In the final document of the meeting of the Latin American bishops in Puebla, Mexico, in 1979, they wrote in paragraph 1147:
Commitment to the poor and oppressed and the rise of Base Communities have helped the Church discover the evangelizing potential of the poor. For the poor challenge the Church constantly, summoning it to conversion; and many of the poor incarnate in their lives the evangelical values of solidarity, service, simplicity, and openness to accepting the gift of God.
I have experienced this in my life with the poor here in Honduras – and in other places.
How many times have I marveled at the deep love many people in the countryside have for the Bible and for the Eucharist.
Many people I believe have learned to read by reading the Bible. Many cite scripture chapter and verse and occasionally I have heard an enlightening reading of the text.
They don’t have Eucharist often, but now that some towns have the Blessed Sacrament in their churches people come for visits as well as for a weekly Holy Hour.
I have been showered often by their generosity and seldom leave a village hungry. In fact today I left Buena Vista Concepción with two huge bunches of datiles, tiny bananas. I ended up sharing one with the sisters down the street and part of the second with some neighbors.
|un racimo de datiles|
I have also been amazed at the commitment of many pastoral workers who will get up at 4 am for a 9 am meeting, walk an hour and a half to catch a bus. Others will devote hours to the work of evangelization in their villages.
Today’s lectionary readings, though, have opened up a new way of thinking about all this.
Today I took the Eucharist out to the community of Buena Vista Concepción, way up in the mountains, to share at their Sunday Celebration of the Word.
When I go to a community I’m often asked to do the reflection on the scriptures and so I prepared. But this time Carlos who led the celebration led the reflection and did a nice job.
The readings are about being a prophet, called by God.
Carlos noted that we are called to be prophets, missionaries, announcing and denouncing, as Ezekiel was called (Ezekiel 2: 2-5). God told Ezekiel that he was facing a rebellious people with hardened hearts. But he still had the mission – as we all do.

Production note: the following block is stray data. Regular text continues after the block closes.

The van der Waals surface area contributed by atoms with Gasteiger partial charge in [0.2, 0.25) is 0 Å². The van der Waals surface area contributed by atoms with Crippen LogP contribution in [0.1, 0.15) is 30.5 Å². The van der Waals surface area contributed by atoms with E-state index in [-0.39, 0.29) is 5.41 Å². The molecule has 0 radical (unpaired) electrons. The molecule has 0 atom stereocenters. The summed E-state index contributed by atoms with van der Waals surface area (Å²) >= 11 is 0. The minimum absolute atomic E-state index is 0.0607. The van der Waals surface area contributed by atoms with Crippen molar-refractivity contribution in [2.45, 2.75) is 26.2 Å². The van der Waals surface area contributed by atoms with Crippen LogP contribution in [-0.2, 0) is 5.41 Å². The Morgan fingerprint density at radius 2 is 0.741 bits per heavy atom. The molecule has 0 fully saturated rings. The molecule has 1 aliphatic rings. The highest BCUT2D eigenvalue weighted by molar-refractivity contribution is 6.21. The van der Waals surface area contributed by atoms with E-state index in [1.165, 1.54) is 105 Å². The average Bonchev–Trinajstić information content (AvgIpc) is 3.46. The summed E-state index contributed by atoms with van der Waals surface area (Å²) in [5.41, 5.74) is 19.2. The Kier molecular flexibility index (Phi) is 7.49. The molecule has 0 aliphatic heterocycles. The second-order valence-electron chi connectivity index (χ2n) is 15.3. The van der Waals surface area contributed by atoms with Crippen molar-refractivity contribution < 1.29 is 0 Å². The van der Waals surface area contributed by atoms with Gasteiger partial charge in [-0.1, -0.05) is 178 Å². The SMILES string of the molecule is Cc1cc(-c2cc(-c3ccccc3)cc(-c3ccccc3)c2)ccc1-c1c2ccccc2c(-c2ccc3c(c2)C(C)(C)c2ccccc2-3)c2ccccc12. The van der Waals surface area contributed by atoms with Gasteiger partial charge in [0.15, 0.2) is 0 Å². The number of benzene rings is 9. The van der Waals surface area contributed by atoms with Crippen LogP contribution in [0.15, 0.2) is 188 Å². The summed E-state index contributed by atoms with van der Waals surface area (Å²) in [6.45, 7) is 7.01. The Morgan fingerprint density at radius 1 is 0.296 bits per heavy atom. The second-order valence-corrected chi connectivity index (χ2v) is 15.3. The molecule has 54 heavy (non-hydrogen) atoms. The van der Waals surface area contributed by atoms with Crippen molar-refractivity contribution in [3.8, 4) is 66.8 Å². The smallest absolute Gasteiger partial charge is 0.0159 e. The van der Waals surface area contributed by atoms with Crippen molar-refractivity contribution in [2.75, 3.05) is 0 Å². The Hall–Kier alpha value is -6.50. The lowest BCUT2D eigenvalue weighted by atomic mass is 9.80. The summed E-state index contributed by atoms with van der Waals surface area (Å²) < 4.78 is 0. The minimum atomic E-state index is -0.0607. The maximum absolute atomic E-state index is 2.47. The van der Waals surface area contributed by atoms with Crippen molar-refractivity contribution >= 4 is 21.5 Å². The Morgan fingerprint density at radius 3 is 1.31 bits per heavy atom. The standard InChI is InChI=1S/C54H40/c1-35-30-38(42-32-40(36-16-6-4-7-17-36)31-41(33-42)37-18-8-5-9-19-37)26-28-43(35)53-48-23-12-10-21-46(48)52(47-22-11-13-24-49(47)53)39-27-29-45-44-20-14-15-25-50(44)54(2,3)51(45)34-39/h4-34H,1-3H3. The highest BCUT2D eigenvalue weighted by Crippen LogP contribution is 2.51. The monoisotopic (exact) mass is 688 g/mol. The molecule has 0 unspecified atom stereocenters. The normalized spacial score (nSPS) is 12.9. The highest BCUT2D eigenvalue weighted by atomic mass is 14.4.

The Gospel (Mark 6: 1-6) tells of Jesus’ rejection in his home town. “Isn’t this the carpenter, the son of Mary?” When Carlos asked for other reflections, Ángel noted that sometimes people aren’t accepted for roles in the church because the person is “the son of a drunk or a womanizer.” Well said.
I though would add that it’s more complicated. I like what Gustavo Gutiérrez wrote on this Gospel in Sharing the Word through the Liturgical Year:
To the evangelical testimony of the poor of our country, the spiritual children of those who did not believe in Jesus will now say, “Are not these peasants who barely know how to speak Spanish? What can people who spend their lives complaining, not working, tell us?”
I’ve written about this before. There was the former president of the Honduran Congress who called the people the Spanish equivalent of “hillbillies.” And just this week I found myself in conflict with a professional at a workshop who was insisting that the group we were analyzing were full of fear when the two people who work with them painted an image of a very organized and active community.
People come with their prejudices, especially when meeting the poor – at time idealizing them, but most often treating them like people who have no initiative.
That’s what happened to Jesus in his home town.
And so the poor face obstacles from outside – people who don’t want to change their lives and people who don’t want to listen to someone who they know with all their faults or who doesn’t have enough “education.”
But the second reading (2 Corinthians 12: 7-10) reveals what I think is another important message for the work of evangelization. Paul speaks of the thorn he has, his weakness, his sinfulness. How often we think of our unworthiness, our inadequacy? And so we don’t respond or give excuses – I’m not good enough.
But Paul’s message is that “when I am weak, then I am strong.” God works through people who are not perfect.
Carlos in Buena Vista referred to this, but I think it deserves a lot more reflection. How often might people who are poor think that they are incapable of doing something – whether in the church or in a community project? We’re not educated enough, they might say. But often this feeling is rooted in the dominating culture and reinforces a low self-esteem.
And so, what I consider extremely important in my ministry is to help the people I work with – mostly poor and poorly educated – discover the gifts they have been given by God.
I think this is what the Lord tells Paul – and us:
My grace is enough for you; my strength is made perfect in your weakness.